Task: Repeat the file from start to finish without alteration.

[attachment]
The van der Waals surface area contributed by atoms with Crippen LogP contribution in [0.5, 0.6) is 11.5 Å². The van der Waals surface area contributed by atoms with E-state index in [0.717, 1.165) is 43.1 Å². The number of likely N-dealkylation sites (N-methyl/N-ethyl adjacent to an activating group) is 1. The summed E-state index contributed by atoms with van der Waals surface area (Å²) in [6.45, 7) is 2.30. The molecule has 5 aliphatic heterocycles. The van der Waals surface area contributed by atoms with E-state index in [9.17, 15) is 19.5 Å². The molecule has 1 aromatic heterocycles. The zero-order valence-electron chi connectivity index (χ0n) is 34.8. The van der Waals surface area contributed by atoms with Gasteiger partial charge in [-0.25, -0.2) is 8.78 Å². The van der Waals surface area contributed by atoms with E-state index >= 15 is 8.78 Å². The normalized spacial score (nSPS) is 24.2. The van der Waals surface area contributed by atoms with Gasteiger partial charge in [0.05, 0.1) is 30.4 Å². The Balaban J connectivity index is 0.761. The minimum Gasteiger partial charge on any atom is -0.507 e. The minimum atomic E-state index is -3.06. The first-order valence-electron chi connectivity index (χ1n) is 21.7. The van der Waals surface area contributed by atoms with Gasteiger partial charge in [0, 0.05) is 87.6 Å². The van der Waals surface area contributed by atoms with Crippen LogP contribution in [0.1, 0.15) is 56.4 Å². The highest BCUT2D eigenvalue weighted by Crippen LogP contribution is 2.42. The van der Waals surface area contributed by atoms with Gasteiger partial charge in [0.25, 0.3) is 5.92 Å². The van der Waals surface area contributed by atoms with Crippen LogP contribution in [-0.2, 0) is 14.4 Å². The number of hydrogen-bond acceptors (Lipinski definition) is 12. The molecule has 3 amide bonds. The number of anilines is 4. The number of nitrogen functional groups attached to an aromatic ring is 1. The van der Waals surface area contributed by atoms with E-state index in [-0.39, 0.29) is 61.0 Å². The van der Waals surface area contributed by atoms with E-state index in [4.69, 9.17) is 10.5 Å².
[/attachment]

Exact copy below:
The van der Waals surface area contributed by atoms with Crippen LogP contribution in [0.5, 0.6) is 11.5 Å². The van der Waals surface area contributed by atoms with E-state index in [0.717, 1.165) is 43.1 Å². The number of likely N-dealkylation sites (N-methyl/N-ethyl adjacent to an activating group) is 1. The summed E-state index contributed by atoms with van der Waals surface area (Å²) in [6.45, 7) is 2.30. The molecule has 5 aliphatic heterocycles. The van der Waals surface area contributed by atoms with E-state index in [9.17, 15) is 19.5 Å². The molecule has 1 aromatic heterocycles. The zero-order valence-electron chi connectivity index (χ0n) is 34.8. The van der Waals surface area contributed by atoms with Gasteiger partial charge in [-0.25, -0.2) is 8.78 Å². The van der Waals surface area contributed by atoms with E-state index >= 15 is 8.78 Å². The normalized spacial score (nSPS) is 24.2. The van der Waals surface area contributed by atoms with Gasteiger partial charge in [0.05, 0.1) is 30.4 Å². The Balaban J connectivity index is 0.761. The minimum Gasteiger partial charge on any atom is -0.507 e. The minimum atomic E-state index is -3.06. The first-order valence-electron chi connectivity index (χ1n) is 21.7. The van der Waals surface area contributed by atoms with Gasteiger partial charge in [0, 0.05) is 87.6 Å². The van der Waals surface area contributed by atoms with Crippen LogP contribution in [0.1, 0.15) is 56.4 Å². The highest BCUT2D eigenvalue weighted by Crippen LogP contribution is 2.42. The van der Waals surface area contributed by atoms with Gasteiger partial charge in [0.25, 0.3) is 5.92 Å². The van der Waals surface area contributed by atoms with Crippen LogP contribution in [-0.2, 0) is 14.4 Å². The number of hydrogen-bond acceptors (Lipinski definition) is 12. The molecule has 3 amide bonds. The number of anilines is 4. The number of nitrogen functional groups attached to an aromatic ring is 1. The van der Waals surface area contributed by atoms with E-state index in [-0.39, 0.29) is 61.0 Å². The van der Waals surface area contributed by atoms with E-state index in [4.69, 9.17) is 10.5 Å².